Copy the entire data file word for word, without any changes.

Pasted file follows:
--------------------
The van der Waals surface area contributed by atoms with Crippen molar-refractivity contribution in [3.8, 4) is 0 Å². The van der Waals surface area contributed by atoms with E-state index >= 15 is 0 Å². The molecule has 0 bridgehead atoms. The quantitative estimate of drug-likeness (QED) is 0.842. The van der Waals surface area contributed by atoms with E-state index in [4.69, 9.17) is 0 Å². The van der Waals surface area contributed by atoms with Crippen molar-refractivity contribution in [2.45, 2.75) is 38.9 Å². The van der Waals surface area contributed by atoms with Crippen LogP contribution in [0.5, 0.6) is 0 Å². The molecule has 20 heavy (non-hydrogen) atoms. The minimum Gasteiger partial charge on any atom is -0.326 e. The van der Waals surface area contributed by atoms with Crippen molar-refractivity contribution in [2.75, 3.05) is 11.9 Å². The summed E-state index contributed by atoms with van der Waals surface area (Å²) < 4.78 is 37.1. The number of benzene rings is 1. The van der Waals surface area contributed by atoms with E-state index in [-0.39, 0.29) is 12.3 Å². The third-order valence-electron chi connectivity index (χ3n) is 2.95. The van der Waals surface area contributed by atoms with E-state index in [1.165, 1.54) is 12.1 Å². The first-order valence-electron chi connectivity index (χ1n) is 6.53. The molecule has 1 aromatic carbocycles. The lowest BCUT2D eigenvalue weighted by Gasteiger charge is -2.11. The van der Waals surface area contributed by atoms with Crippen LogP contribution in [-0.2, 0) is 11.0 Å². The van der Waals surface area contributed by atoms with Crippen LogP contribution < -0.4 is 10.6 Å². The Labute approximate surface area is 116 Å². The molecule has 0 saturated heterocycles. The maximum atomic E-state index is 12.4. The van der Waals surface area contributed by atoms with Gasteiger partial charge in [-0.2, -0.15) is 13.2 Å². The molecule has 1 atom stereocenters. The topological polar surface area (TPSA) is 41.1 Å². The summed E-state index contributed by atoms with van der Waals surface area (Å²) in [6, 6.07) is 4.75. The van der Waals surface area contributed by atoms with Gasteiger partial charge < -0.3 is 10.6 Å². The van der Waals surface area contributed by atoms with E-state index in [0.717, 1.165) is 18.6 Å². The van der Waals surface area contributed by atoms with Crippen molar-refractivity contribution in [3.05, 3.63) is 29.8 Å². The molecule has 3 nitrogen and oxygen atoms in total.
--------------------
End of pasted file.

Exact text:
The van der Waals surface area contributed by atoms with Crippen molar-refractivity contribution in [3.8, 4) is 0 Å². The van der Waals surface area contributed by atoms with E-state index >= 15 is 0 Å². The molecule has 0 bridgehead atoms. The quantitative estimate of drug-likeness (QED) is 0.842. The van der Waals surface area contributed by atoms with E-state index in [4.69, 9.17) is 0 Å². The van der Waals surface area contributed by atoms with Crippen molar-refractivity contribution in [2.45, 2.75) is 38.9 Å². The van der Waals surface area contributed by atoms with Crippen LogP contribution in [0.5, 0.6) is 0 Å². The molecule has 20 heavy (non-hydrogen) atoms. The minimum Gasteiger partial charge on any atom is -0.326 e. The van der Waals surface area contributed by atoms with Crippen molar-refractivity contribution in [2.75, 3.05) is 11.9 Å². The summed E-state index contributed by atoms with van der Waals surface area (Å²) < 4.78 is 37.1. The number of benzene rings is 1. The van der Waals surface area contributed by atoms with E-state index in [-0.39, 0.29) is 12.3 Å². The third-order valence-electron chi connectivity index (χ3n) is 2.95. The van der Waals surface area contributed by atoms with E-state index in [1.165, 1.54) is 12.1 Å². The first-order valence-electron chi connectivity index (χ1n) is 6.53. The molecule has 1 aromatic carbocycles. The lowest BCUT2D eigenvalue weighted by Gasteiger charge is -2.11. The van der Waals surface area contributed by atoms with Crippen LogP contribution in [-0.2, 0) is 11.0 Å². The van der Waals surface area contributed by atoms with Crippen LogP contribution < -0.4 is 10.6 Å². The Labute approximate surface area is 116 Å². The molecule has 0 saturated heterocycles. The maximum atomic E-state index is 12.4. The van der Waals surface area contributed by atoms with Gasteiger partial charge in [-0.2, -0.15) is 13.2 Å². The molecule has 1 atom stereocenters. The topological polar surface area (TPSA) is 41.1 Å². The summed E-state index contributed by atoms with van der Waals surface area (Å²) in [6, 6.07) is 4.75. The van der Waals surface area contributed by atoms with Gasteiger partial charge < -0.3 is 10.6 Å². The van der Waals surface area contributed by atoms with E-state index in [0.717, 1.165) is 18.6 Å². The van der Waals surface area contributed by atoms with Crippen molar-refractivity contribution in [3.05, 3.63) is 29.8 Å². The molecule has 3 nitrogen and oxygen atoms in total.